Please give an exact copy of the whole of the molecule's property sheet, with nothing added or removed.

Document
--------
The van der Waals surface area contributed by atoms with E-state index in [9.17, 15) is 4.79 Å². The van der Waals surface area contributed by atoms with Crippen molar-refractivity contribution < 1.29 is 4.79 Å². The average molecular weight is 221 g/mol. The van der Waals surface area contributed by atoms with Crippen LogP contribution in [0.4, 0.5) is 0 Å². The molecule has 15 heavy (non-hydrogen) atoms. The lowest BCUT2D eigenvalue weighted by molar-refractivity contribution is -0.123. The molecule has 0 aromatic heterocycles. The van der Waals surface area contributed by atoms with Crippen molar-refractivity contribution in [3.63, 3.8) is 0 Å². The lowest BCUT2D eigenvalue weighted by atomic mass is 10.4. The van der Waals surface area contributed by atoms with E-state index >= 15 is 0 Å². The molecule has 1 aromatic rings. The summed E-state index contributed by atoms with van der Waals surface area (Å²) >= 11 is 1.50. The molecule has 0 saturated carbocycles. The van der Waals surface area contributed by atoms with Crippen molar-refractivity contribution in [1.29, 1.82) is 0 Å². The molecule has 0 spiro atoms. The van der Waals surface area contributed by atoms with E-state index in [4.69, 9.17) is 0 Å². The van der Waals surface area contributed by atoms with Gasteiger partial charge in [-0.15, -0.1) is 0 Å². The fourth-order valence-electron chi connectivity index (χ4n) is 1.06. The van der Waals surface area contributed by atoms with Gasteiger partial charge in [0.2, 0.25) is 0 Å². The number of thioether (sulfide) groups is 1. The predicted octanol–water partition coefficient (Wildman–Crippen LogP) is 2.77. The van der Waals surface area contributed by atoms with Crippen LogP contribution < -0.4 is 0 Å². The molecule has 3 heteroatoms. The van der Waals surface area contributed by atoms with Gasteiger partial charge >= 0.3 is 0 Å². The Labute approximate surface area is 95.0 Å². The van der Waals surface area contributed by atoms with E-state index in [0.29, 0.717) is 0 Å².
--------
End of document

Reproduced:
The van der Waals surface area contributed by atoms with E-state index in [9.17, 15) is 4.79 Å². The van der Waals surface area contributed by atoms with Crippen molar-refractivity contribution < 1.29 is 4.79 Å². The average molecular weight is 221 g/mol. The van der Waals surface area contributed by atoms with Crippen LogP contribution in [0.4, 0.5) is 0 Å². The molecule has 15 heavy (non-hydrogen) atoms. The lowest BCUT2D eigenvalue weighted by molar-refractivity contribution is -0.123. The molecule has 0 aromatic heterocycles. The van der Waals surface area contributed by atoms with Crippen molar-refractivity contribution in [3.63, 3.8) is 0 Å². The lowest BCUT2D eigenvalue weighted by atomic mass is 10.4. The van der Waals surface area contributed by atoms with E-state index >= 15 is 0 Å². The molecule has 1 aromatic rings. The summed E-state index contributed by atoms with van der Waals surface area (Å²) >= 11 is 1.50. The molecule has 0 saturated carbocycles. The van der Waals surface area contributed by atoms with Crippen molar-refractivity contribution in [1.29, 1.82) is 0 Å². The molecule has 0 spiro atoms. The van der Waals surface area contributed by atoms with E-state index in [4.69, 9.17) is 0 Å². The van der Waals surface area contributed by atoms with Gasteiger partial charge in [-0.15, -0.1) is 0 Å². The fourth-order valence-electron chi connectivity index (χ4n) is 1.06. The van der Waals surface area contributed by atoms with Gasteiger partial charge in [0.2, 0.25) is 0 Å². The number of thioether (sulfide) groups is 1. The predicted octanol–water partition coefficient (Wildman–Crippen LogP) is 2.77. The van der Waals surface area contributed by atoms with Crippen LogP contribution < -0.4 is 0 Å². The molecule has 3 heteroatoms. The van der Waals surface area contributed by atoms with Gasteiger partial charge >= 0.3 is 0 Å². The Labute approximate surface area is 95.0 Å². The van der Waals surface area contributed by atoms with E-state index in [0.29, 0.717) is 0 Å².